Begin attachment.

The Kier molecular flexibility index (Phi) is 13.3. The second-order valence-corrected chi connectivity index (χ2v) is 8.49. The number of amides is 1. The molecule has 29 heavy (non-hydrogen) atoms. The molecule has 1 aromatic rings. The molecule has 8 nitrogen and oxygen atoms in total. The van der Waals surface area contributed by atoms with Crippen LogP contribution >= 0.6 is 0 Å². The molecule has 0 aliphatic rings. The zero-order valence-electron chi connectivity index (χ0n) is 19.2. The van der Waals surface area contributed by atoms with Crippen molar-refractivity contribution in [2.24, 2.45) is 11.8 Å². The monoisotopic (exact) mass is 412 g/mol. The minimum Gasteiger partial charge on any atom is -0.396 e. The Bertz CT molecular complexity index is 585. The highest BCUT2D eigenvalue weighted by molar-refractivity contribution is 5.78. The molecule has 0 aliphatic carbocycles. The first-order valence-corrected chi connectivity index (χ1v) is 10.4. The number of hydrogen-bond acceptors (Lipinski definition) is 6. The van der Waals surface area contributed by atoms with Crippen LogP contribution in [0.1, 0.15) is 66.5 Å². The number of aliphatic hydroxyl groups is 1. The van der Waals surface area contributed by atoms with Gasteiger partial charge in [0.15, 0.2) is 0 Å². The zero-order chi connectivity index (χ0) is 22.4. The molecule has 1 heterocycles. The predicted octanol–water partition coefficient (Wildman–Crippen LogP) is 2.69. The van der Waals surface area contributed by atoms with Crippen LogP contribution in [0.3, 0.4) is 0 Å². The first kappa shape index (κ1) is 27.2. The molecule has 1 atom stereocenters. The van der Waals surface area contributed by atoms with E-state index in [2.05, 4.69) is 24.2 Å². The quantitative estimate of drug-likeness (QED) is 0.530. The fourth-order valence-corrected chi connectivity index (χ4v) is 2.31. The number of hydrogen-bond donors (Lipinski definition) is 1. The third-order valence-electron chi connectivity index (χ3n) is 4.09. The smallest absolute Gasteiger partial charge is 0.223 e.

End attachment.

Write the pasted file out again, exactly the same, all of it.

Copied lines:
The Kier molecular flexibility index (Phi) is 13.3. The second-order valence-corrected chi connectivity index (χ2v) is 8.49. The number of amides is 1. The molecule has 29 heavy (non-hydrogen) atoms. The molecule has 1 aromatic rings. The molecule has 8 nitrogen and oxygen atoms in total. The van der Waals surface area contributed by atoms with Crippen LogP contribution >= 0.6 is 0 Å². The molecule has 0 aliphatic rings. The zero-order valence-electron chi connectivity index (χ0n) is 19.2. The van der Waals surface area contributed by atoms with Crippen molar-refractivity contribution in [2.24, 2.45) is 11.8 Å². The monoisotopic (exact) mass is 412 g/mol. The minimum Gasteiger partial charge on any atom is -0.396 e. The Bertz CT molecular complexity index is 585. The highest BCUT2D eigenvalue weighted by molar-refractivity contribution is 5.78. The molecule has 0 aliphatic carbocycles. The first-order valence-corrected chi connectivity index (χ1v) is 10.4. The number of hydrogen-bond acceptors (Lipinski definition) is 6. The van der Waals surface area contributed by atoms with Crippen LogP contribution in [0.1, 0.15) is 66.5 Å². The number of aliphatic hydroxyl groups is 1. The van der Waals surface area contributed by atoms with Gasteiger partial charge in [0.15, 0.2) is 0 Å². The zero-order chi connectivity index (χ0) is 22.4. The molecule has 1 heterocycles. The predicted octanol–water partition coefficient (Wildman–Crippen LogP) is 2.69. The van der Waals surface area contributed by atoms with Crippen LogP contribution in [0.3, 0.4) is 0 Å². The first kappa shape index (κ1) is 27.2. The molecule has 1 atom stereocenters. The van der Waals surface area contributed by atoms with E-state index in [2.05, 4.69) is 24.2 Å². The quantitative estimate of drug-likeness (QED) is 0.530. The fourth-order valence-corrected chi connectivity index (χ4v) is 2.31. The number of hydrogen-bond donors (Lipinski definition) is 1. The third-order valence-electron chi connectivity index (χ3n) is 4.09. The smallest absolute Gasteiger partial charge is 0.223 e.